Food security and the value of water

Food security and the value of water

The United Nations strive for ‘zero hunger’ in 2030. Meanwhile, the number of people suffering from hunger and malnutrition has increased on a global scale over the last years. Furthermore, food systems are vulnerable to climate change and are required to feed an ever-increasing population. These facts are felt primarily by the lower and middle social strata in Africa and Asia. Providing every world citizen with sufficient and healthy nutrition demands a transition to sustainable food systems.

Through the research programme Food security and Valuing water, Wageningen University & Research aims to develop new routes toward a sustainable food system. The main challenges achieving this goal are the depletion of freshwater resources, climate change, land management, soil degradation, declining biodiversity, migration and the increase in agricultural production. Not just the amount of food, but its availability and affordability are crucial.
In this programme, develop and asses new insights for shaping transitions towards sustainable food security.

Food System Approach as a framework

Central to our research is the Food System Approach, an interdisciplinary framework to analyse the cohesion between the different parts of the food system and its outcomes in socio-economic and environmental terms, as well as creating a better understanding of the feedback loops between the different elements of food systems. For example, we look at the efficiency of production and processing and its impact on environmental aspects (e.g. water, soil) as well as the income of the local farmers.
Furthermore, we analyse the consequences for labour, income, and the influence and dependence of food production on biodiversity and climate.

Transitions

The Food security and Valuing water programme focusses on research, development and assessment of new insights that shape transitions towards to sustainable food security that can be applied in multiple middle- and low-income regions across the globe. A characteristic of this programme is that we combine knowledge and experience from several disciplines in each project. In every project, researchers with backgrounds in social, technological and natural sciences work together. Most of the research is developed and tested in areas where issues in food security, as well as water, come together; such as deltas, cities, aquatic systems and a region like East Africa.


Other research is focused on generic aspects of sustainable food systems.

Learn more about the areas we focus on:

  • Deltas under pressure focusses on delta areas. In deltas, population growth, climate change, food production and water quality and availability, come together in a continuously changing context. The Mekong Delta (Vietnam) and the Brahmaputra delta (Bangladesh) serve as case studies. The research team aims to contribute to improved collaboration between farmers and a robust, diverse and future-proof food system.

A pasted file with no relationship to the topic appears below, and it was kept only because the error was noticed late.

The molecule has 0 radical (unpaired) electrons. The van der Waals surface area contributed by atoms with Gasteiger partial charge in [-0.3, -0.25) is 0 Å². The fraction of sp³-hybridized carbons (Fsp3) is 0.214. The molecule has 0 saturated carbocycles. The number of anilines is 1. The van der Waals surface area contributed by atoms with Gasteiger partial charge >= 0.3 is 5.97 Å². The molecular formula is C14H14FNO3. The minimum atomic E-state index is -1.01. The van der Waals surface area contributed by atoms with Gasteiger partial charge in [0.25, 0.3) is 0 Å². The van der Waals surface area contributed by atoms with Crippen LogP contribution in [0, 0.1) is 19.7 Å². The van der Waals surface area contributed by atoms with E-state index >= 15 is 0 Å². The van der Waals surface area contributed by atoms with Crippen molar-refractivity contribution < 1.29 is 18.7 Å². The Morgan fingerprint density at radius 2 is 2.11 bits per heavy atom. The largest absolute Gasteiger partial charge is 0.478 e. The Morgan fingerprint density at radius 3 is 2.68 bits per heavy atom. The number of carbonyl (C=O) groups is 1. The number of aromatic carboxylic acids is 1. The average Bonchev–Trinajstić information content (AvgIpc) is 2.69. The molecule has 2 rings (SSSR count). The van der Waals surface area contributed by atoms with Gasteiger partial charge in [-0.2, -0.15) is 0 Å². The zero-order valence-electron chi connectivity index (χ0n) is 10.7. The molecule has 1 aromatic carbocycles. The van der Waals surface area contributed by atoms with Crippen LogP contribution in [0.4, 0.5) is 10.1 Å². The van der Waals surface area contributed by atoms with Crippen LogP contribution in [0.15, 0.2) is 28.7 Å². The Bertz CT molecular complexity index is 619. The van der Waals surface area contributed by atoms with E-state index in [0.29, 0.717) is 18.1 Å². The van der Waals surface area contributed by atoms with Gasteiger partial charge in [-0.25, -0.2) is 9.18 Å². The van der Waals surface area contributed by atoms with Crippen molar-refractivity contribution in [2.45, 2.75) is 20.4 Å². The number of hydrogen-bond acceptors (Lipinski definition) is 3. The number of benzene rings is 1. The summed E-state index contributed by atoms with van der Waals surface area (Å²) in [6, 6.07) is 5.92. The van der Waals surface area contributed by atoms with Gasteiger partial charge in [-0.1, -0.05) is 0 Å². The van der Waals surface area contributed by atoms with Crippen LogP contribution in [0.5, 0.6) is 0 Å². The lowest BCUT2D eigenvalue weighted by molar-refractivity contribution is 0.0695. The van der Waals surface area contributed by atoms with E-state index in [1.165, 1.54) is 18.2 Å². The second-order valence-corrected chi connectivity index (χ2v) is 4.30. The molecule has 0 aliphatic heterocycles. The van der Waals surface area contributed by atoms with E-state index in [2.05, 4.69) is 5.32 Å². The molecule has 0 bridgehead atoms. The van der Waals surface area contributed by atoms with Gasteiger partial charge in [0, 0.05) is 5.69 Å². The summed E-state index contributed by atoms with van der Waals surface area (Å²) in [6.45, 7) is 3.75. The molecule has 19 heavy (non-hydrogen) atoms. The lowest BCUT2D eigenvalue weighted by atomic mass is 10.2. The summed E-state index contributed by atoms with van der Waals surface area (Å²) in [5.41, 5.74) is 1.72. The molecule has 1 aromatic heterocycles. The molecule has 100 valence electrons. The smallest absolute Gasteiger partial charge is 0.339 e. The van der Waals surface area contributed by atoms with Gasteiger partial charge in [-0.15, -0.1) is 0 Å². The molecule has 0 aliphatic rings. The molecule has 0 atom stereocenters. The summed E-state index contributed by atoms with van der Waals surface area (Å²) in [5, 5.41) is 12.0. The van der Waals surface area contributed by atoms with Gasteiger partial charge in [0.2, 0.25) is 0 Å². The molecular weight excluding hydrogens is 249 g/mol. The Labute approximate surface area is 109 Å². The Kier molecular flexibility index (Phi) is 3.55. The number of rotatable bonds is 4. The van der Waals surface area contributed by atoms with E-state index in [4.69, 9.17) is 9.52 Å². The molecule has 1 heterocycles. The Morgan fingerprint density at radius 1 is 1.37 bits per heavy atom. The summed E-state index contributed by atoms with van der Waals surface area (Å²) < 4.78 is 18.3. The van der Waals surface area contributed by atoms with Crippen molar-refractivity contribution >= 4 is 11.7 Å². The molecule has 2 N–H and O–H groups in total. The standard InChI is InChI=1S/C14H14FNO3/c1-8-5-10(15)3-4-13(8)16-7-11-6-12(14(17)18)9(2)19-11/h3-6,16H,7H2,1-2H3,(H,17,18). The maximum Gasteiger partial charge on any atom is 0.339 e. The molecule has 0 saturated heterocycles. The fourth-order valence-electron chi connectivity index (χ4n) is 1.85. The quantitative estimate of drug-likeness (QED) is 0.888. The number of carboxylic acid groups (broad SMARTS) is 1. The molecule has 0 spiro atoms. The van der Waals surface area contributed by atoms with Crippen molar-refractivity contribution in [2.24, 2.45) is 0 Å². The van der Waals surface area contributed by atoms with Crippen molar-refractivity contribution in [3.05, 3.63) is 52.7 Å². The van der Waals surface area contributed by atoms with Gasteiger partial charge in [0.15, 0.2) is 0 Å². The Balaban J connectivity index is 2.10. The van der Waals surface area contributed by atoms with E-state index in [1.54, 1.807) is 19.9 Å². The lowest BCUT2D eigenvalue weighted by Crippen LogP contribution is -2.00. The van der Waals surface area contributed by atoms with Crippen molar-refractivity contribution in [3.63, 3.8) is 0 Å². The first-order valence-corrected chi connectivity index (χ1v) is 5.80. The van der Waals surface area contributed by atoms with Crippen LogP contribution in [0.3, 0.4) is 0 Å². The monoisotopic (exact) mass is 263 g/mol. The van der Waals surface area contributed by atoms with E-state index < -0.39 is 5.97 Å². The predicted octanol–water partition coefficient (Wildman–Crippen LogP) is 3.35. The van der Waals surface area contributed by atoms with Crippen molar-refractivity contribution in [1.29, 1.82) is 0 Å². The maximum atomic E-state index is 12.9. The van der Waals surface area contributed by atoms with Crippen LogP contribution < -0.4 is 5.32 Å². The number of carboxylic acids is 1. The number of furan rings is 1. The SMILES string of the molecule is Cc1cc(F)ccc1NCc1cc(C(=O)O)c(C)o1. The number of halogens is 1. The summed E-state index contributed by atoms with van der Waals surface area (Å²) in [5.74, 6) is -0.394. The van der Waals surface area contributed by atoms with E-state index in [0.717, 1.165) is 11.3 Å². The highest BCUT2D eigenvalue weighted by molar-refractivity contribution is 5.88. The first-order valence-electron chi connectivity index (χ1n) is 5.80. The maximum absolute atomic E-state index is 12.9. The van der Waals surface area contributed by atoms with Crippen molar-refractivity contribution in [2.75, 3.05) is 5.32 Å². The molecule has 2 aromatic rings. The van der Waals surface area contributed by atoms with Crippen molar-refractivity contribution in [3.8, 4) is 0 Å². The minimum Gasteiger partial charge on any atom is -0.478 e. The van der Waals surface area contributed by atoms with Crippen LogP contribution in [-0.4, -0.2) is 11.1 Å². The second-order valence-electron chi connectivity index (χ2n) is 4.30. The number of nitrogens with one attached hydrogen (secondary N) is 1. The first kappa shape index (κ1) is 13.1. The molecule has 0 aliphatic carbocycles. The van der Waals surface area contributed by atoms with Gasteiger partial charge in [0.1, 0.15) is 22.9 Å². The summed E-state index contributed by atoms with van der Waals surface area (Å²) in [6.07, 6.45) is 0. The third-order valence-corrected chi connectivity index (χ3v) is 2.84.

• Rural Areas in East Africa is a research area with a focus on the transition of food systems to the poorer areas in East Africa. Population growth and the settling of refugees from neighbouring regions require a transition in food systems in this area. Areas in Uganda and Ethiopia serve as case studies to develop approaches and scenarios.
  • Feeding Cities is the line of research that focusses on the change in food systems as a result of urbanisation. Changing diets in the urban population, the altered composition of the rural population, storage, distribution and pressure on the environment all influence food security, food safety and food quality. The cities of Dhaka (Bangladesh), Kampala (Uganda) and Nairobi (Kenia) serve to record and compare changes scientifically.
  • Aquatic systems centres on the development of potentially successful forms of aquaculture. This research focusses on Indonesia, a country with ample experience in aquaculture and a large amount of readily available research data.
  • Nature Based Solutions develops solutions to fortify food systems through solutions based on nature, making them more resilient to climate change or even capable of contributing to preventing climate change (mitigation). Small-scale farming in combination with agroforestry for example, or natural protection of crops from plagues.
  • Food and Biodiversity studies the close link between food systems and biodiversity. Researchers aim for win-win solutions: investments in biodiversity that also contribute to a more resilient food system. This ties in with the demand of companies for scientifically substantiated solutions that benefit both biodiversity and the food system.
  • The line of research Transition pathways maps what challenges are faced in the transition to sustainable food systems. Researchers develop models, knowledge and tools to support stakeholders in this transition. The generated knowledge can be applied locally to improve food systems. Asia and Africa are the focus areas.
  • Extreme events and multiple scales is the name of the research area where, among other things, a stress test is developed for food systems. This test allows us to reveal any vulnerabilities in food systems that result from extreme events. The research focusses on South-East Asia and Ethiopia. Additionally, we study how to improve existing economic, water, climate, food production, social and food safety models.